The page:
After watching Zen Design: An Overview it occurred to me that I have been doing it all wrong. When it comes to presenting myself with #COETAIL, I’ve been making some huge tactical errors.
In the past, I’ve done the week’s readings, investigated some information that’s out there, but once I get an idea, I stop inquiring and start typing. No matter what roadblocks I hit mid stride, I plow through my writing until I’m satisfied–not proud, but satisfied (see last week’s blog post for evidence of the failure this can create!) So this week, I mind-shifted! I decided to consider my favorite communication tool: the TED talk and how I can use that presentation design model in my own brand.
I have always enjoyed TED talks. They are short, engaging, and inspiring. It is not just their message that captures me but rather the streamlined discussion method mixed with focused graphics. TED talks focus all of the attention on the speaker and message. The graphics are engaging and thought-provoking and often contain no text or are just a topic heading to limit distractions. TED designers use visual storytelling and the speaker’s conversational manner to provoke the listener.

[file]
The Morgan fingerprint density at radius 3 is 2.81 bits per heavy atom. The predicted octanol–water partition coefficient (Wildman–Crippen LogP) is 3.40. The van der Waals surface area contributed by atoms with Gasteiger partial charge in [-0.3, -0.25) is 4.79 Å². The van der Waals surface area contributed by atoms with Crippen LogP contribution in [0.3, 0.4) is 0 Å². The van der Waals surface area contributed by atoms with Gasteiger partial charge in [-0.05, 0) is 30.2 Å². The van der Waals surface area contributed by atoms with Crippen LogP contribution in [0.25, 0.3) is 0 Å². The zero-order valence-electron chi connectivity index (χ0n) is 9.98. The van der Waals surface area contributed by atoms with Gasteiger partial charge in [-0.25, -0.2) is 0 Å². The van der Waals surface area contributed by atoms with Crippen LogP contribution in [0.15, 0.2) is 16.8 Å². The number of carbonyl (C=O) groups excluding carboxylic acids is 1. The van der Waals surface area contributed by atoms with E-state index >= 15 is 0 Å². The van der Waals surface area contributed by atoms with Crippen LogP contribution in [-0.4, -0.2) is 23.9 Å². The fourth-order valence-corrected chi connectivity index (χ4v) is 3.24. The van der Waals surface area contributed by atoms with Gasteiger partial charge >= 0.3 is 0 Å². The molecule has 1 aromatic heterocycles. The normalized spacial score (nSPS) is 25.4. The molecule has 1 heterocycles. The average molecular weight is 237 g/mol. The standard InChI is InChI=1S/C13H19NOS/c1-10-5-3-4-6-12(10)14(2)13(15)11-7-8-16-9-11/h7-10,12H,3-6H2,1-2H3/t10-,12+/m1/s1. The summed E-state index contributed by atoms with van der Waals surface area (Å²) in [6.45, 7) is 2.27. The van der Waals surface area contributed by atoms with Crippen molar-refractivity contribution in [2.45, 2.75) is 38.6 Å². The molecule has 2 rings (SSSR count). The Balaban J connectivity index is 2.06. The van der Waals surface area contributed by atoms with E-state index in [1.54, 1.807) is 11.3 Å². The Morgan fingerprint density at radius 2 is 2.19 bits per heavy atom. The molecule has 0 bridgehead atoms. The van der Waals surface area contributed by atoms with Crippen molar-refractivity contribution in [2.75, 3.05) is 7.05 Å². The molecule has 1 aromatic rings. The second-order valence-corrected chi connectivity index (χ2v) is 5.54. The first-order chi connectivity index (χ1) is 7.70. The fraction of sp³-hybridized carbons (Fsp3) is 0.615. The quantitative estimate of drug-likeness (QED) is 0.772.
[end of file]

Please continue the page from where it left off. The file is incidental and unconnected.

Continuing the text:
But where would TED talks be if they looked like a PowerPoint presentation? How successful would a TED talk be if the presenter read from their slides the way most presentations are shared? Let’s be honest–they’d suck!
So in an effort to avoid another sucky blog, I made a few changes this week:
- Design Analog: I sketched out my thinking in a notebook (I even did my thinking near my little Buddha hoping he’d inspire) to ensure that my idea was thought out well
- Simplicity: I’ve tweaked and edited my writing to keep the message simple with fewer (but specific words)
- Streamlined: I’ve selected just a few bullet points and meaningful graphics to help support my thoughts
The Next Step
So why am I making this shift? Well, I’m not the “do as I say not as I do” kinda girl. I’ve been putting together a presentation for the L2Africa conference on my newest passion–Genius Hour. I want my short presentation to be packed with inspiration so my fellow educators return home to their communities inspired to start Genius Hours in their own schools. I am going to do this by merging visual storytelling and a casual delivery method to enhance my TED-inspired message.
Note: The pictures in this first draft were taken with my phone for use on Twitter and not for this specific activity in mind. For my future presentation, the photos will be in the same vane but with more deliberate framing. The dynamic message… well, if you want that, then you’ll just have to come and hear the presentation for yourself!